07/11/2014 – 07/17/2014

FRIDAY, JULY 11

STOP-MAKING-SENSE

STOP MAKING SENSE    5PM & 7:30PM    At Brattle Theatre. 40 Brattle Street, Cambridge MA 02138    1984    100 mins.    DCP

“Part aerobics workout, part self-styled dreamscape, Stop Making Sense is a hyperactive piece of performance art that begins as the stripped-down dress rehearsal of a garage band and builds into a mighty, exhausting spectacle that shakes as much ass as it kicks. Then there’s Byrne. He’s a convulsive Donald O’Connor recast as that lone white boy in the black choir overcome with The Spirit. It’s still not hard to catch it, too.” – Wesley Morris, San Francisco Examiner

 

SCANNERS    11:59PM    At Coolidge Corner Theatre. 290 Harvard Street, Brookline MA 02446    1981    103 mins.   35mm

“One of the most technically proficient of David Cronenberg’s early gnawing, Canadian-made horror movies. The premise is vague but suggestive, and it’s developed with a creepy psychological resonance. Like Tod Browning, Cronenberg doesn’t have the stylistic resources to match the forcefulness of his ideas, but his movies remain in the mind for the pull of their private obsessions.” – Dave Kehr, Chicago Reader

 

THE PRINCESS BRIDE    11:59PM    At Kendall Square Cinema. 1 Kendall Square, Cambridge MA 02139    1987    100 mins.    Digital Video

“A full-length fairy tale full of fanciful characters, madcap adventures and a lot of other things surely not to every taste. But The Princess Bride has sweetness and sincerity on its side, and when it comes to fairy tales, those are major assets. It also has a delightful cast and a cheery, earnest style that turns out to be ever more disarming as the film moves along.” – Janet Maslin, The New York Times

 

SATURDAY, JULY 12

Willy Wonka

WILLY WONKA AND THE CHOCOLATE FACTORY    11:30AM    At Somerville Theatre. 55 Davis Square, Somerville MA 02144    1971    100 mins.    TBD

Willy Wonka and the Chocolate Factory is probably the best film of its sort since The Wizard of Oz. It is everything that family movies usually claim to be, but aren’t: Delightful, funny, scary, exciting, and, most of all, a genuine work of imagination. Willy Wonka is such a surely and wonderfully spun fantasy that it works on all kinds of minds and it is fascinating because, like all classic fantasy, it is fascinated with itself..” – Roger Ebert, Chicago Sun-Times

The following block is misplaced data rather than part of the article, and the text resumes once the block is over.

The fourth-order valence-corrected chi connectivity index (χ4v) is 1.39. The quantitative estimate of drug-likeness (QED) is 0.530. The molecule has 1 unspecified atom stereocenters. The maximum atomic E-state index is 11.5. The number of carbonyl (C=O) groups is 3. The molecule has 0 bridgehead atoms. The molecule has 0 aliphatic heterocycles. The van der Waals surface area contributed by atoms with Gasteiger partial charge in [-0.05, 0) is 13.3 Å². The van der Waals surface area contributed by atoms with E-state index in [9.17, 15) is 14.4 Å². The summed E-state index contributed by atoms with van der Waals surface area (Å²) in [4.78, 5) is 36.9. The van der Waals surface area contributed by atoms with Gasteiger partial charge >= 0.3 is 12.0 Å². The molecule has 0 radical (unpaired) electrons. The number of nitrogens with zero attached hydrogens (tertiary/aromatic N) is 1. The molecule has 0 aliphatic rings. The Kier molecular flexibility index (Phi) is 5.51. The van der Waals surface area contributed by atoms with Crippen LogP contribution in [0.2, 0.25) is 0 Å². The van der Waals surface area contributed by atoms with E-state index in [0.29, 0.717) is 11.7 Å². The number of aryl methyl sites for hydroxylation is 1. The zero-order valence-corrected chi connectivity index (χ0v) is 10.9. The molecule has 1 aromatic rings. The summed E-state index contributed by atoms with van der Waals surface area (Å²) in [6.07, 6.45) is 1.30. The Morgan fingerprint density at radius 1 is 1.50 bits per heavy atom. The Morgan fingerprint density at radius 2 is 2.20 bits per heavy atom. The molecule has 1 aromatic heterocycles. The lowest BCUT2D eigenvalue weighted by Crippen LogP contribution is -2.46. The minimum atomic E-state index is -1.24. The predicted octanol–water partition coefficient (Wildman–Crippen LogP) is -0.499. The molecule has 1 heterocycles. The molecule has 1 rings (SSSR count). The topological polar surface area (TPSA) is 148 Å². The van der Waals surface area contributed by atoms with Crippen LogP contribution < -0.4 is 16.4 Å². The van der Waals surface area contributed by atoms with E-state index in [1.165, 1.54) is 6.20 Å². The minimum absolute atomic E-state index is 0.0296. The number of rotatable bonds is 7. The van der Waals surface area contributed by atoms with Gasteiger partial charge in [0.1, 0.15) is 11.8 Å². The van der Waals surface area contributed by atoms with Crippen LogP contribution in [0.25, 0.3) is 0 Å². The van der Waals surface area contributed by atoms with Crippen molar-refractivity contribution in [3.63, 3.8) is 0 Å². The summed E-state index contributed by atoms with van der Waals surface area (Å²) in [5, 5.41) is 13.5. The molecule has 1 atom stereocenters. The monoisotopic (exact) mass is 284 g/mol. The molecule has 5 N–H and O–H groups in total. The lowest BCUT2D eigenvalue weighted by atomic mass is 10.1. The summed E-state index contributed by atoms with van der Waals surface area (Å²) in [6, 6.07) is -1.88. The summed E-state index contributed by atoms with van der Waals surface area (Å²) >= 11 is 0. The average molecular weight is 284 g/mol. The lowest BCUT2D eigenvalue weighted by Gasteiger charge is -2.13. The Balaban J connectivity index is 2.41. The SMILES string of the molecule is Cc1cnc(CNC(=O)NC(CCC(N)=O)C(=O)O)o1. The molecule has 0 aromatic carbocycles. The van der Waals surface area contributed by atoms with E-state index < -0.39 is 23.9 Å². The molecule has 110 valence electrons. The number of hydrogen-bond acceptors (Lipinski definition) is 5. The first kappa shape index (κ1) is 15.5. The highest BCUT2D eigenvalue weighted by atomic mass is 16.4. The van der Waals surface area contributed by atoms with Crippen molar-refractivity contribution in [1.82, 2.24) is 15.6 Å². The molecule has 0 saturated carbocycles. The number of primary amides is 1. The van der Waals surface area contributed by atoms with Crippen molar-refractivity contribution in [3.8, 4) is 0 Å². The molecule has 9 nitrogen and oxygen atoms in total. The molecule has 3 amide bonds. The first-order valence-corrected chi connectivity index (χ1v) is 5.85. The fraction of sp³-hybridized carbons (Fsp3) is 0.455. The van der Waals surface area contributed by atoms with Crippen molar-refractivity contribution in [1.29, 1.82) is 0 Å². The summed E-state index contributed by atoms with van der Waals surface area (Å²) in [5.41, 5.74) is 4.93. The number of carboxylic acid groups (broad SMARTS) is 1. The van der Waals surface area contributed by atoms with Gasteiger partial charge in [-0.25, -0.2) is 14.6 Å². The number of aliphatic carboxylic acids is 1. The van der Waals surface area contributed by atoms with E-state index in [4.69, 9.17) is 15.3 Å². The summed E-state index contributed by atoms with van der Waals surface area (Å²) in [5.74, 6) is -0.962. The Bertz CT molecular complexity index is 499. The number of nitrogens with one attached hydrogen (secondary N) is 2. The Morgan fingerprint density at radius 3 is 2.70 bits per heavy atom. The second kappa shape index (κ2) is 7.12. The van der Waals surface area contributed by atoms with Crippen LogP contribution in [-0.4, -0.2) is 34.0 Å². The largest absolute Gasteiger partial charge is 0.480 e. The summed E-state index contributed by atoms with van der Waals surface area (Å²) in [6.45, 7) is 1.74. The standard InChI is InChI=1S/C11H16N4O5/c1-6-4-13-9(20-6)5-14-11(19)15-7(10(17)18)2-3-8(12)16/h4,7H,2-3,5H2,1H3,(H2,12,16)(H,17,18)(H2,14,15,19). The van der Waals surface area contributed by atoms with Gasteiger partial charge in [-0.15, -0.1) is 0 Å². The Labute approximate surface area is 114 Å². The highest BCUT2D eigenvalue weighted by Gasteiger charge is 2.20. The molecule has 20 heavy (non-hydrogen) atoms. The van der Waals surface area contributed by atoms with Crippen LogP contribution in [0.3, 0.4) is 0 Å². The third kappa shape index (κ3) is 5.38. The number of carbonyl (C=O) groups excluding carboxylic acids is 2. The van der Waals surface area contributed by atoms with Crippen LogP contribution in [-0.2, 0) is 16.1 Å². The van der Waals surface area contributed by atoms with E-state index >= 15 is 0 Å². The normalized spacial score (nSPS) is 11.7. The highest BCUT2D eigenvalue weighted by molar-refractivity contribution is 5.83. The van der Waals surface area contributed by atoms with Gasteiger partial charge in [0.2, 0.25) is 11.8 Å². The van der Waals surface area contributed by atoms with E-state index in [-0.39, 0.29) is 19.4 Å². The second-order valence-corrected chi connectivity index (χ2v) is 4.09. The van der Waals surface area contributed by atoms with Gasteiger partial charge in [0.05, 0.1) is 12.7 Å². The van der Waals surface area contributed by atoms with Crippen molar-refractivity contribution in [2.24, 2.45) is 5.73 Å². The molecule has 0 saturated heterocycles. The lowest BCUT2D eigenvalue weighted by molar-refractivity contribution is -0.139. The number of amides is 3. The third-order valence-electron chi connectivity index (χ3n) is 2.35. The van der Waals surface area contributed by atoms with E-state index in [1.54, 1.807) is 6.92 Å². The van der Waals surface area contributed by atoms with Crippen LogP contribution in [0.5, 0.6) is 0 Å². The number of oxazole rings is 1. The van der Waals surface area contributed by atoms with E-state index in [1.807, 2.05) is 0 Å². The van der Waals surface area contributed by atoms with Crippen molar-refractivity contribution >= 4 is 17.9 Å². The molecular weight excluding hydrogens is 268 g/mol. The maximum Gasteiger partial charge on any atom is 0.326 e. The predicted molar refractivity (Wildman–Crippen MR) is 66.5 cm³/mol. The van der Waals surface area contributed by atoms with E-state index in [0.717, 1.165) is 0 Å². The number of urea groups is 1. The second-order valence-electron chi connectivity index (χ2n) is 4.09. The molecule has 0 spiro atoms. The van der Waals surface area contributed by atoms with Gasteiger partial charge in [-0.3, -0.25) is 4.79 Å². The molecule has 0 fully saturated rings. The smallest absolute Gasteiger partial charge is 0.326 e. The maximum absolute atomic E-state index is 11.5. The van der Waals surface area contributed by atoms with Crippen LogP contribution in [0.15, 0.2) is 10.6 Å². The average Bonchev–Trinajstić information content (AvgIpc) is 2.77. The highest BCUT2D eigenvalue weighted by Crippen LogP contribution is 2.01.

THE THIEF OF BAGDAD    11:30AM & 2:30PM    At Brattle Theatre. 40 Brattle Street, Cambridge MA 02138    1924    149 mins.    DCP

“But the greatest attraction in The Thief Of Bagdad remains Fairbanks himself. Fairbanks had the final authority on his United Artists films, and pushed for visual splendor and thrilling physicality over an excess of plotting and title cards. The best effect in The Thief Of Bagdad is Fairbanks’ lean, muscular physique, which he shows off while leaping and climbing at such great speed that he looks like a real-life superhero.” – Noel Murray, The A.V Club

 

SCANNERS    11:59PM    At Coolidge Corner Theatre. 290 Harvard Street, Brookline MA 02446    1981    103 mins.    35mm

See above.

 

THE PRINCESS BRIDE    11:59PM    At Kendall Square Cinema. 1 Kendall Square, Cambridge MA 02139    1987    100 mins.    Digital Video

See above.

 

SUNDAY, JULY 13

A Summer's Tale

A SUMMER’S TALE    1PM    At Museum of Fine Arts. 465 Huntington Avenue, Boston MA 02115    1996    113 mins.    TBD

“Having a heretofore-unseen work by Rohmer in a movie theatre is as salutary as basking in a ray of June sunshine. Like many of his later pictures, this is a story of the romantic foibles of some attractive, self-conscious, but hardly self-aware young adults. Rohmer had an almost uncanny knack for using the mercurial predilections of the young as a launching pad for smart but not oppressive philosophical observations.” – Glenn Kenny, RogerEbert.com